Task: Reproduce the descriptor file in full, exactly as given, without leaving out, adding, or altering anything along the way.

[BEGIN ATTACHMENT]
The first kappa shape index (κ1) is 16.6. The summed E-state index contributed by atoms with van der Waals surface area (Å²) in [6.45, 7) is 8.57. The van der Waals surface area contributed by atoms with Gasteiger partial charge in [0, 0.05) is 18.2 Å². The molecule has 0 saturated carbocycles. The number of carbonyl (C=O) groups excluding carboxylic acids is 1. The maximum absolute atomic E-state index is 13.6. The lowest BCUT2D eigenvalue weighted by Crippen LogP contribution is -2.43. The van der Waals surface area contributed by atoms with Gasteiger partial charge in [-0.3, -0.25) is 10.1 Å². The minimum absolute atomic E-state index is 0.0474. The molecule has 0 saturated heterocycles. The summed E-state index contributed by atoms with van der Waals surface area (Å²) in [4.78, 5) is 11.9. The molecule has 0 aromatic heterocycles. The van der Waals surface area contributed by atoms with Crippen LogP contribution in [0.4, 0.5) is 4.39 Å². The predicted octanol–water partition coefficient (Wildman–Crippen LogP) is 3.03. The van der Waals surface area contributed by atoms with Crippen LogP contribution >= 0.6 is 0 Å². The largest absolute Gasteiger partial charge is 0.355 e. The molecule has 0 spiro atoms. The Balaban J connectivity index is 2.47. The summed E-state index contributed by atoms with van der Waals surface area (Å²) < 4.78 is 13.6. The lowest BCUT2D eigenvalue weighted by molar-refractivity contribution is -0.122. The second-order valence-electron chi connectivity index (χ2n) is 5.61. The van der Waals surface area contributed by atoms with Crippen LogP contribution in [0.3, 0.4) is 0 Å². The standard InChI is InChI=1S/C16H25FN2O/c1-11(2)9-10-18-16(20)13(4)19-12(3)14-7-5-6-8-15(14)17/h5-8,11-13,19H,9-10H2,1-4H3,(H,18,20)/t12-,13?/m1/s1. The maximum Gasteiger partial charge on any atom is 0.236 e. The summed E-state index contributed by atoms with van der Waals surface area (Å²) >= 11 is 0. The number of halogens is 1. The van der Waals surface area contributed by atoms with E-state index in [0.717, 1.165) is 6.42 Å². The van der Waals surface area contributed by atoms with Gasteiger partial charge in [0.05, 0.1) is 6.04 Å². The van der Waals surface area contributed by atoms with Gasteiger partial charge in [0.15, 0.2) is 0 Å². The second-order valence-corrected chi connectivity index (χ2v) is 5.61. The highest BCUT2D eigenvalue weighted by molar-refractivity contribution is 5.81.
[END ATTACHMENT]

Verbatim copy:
The first kappa shape index (κ1) is 16.6. The summed E-state index contributed by atoms with van der Waals surface area (Å²) in [6.45, 7) is 8.57. The van der Waals surface area contributed by atoms with Gasteiger partial charge in [0, 0.05) is 18.2 Å². The molecule has 0 saturated carbocycles. The number of carbonyl (C=O) groups excluding carboxylic acids is 1. The maximum absolute atomic E-state index is 13.6. The lowest BCUT2D eigenvalue weighted by Crippen LogP contribution is -2.43. The van der Waals surface area contributed by atoms with Gasteiger partial charge in [-0.3, -0.25) is 10.1 Å². The minimum absolute atomic E-state index is 0.0474. The molecule has 0 saturated heterocycles. The summed E-state index contributed by atoms with van der Waals surface area (Å²) in [4.78, 5) is 11.9. The molecule has 0 aromatic heterocycles. The van der Waals surface area contributed by atoms with Crippen LogP contribution in [0.4, 0.5) is 4.39 Å². The predicted octanol–water partition coefficient (Wildman–Crippen LogP) is 3.03. The van der Waals surface area contributed by atoms with Crippen LogP contribution >= 0.6 is 0 Å². The largest absolute Gasteiger partial charge is 0.355 e. The molecule has 0 spiro atoms. The Balaban J connectivity index is 2.47. The summed E-state index contributed by atoms with van der Waals surface area (Å²) < 4.78 is 13.6. The lowest BCUT2D eigenvalue weighted by molar-refractivity contribution is -0.122. The second-order valence-electron chi connectivity index (χ2n) is 5.61. The van der Waals surface area contributed by atoms with Crippen LogP contribution in [0.3, 0.4) is 0 Å². The standard InChI is InChI=1S/C16H25FN2O/c1-11(2)9-10-18-16(20)13(4)19-12(3)14-7-5-6-8-15(14)17/h5-8,11-13,19H,9-10H2,1-4H3,(H,18,20)/t12-,13?/m1/s1. The maximum Gasteiger partial charge on any atom is 0.236 e. The summed E-state index contributed by atoms with van der Waals surface area (Å²) >= 11 is 0. The number of halogens is 1. The van der Waals surface area contributed by atoms with E-state index in [0.717, 1.165) is 6.42 Å². The van der Waals surface area contributed by atoms with Gasteiger partial charge in [0.05, 0.1) is 6.04 Å². The van der Waals surface area contributed by atoms with Gasteiger partial charge in [0.15, 0.2) is 0 Å². The second-order valence-corrected chi connectivity index (χ2v) is 5.61. The highest BCUT2D eigenvalue weighted by molar-refractivity contribution is 5.81.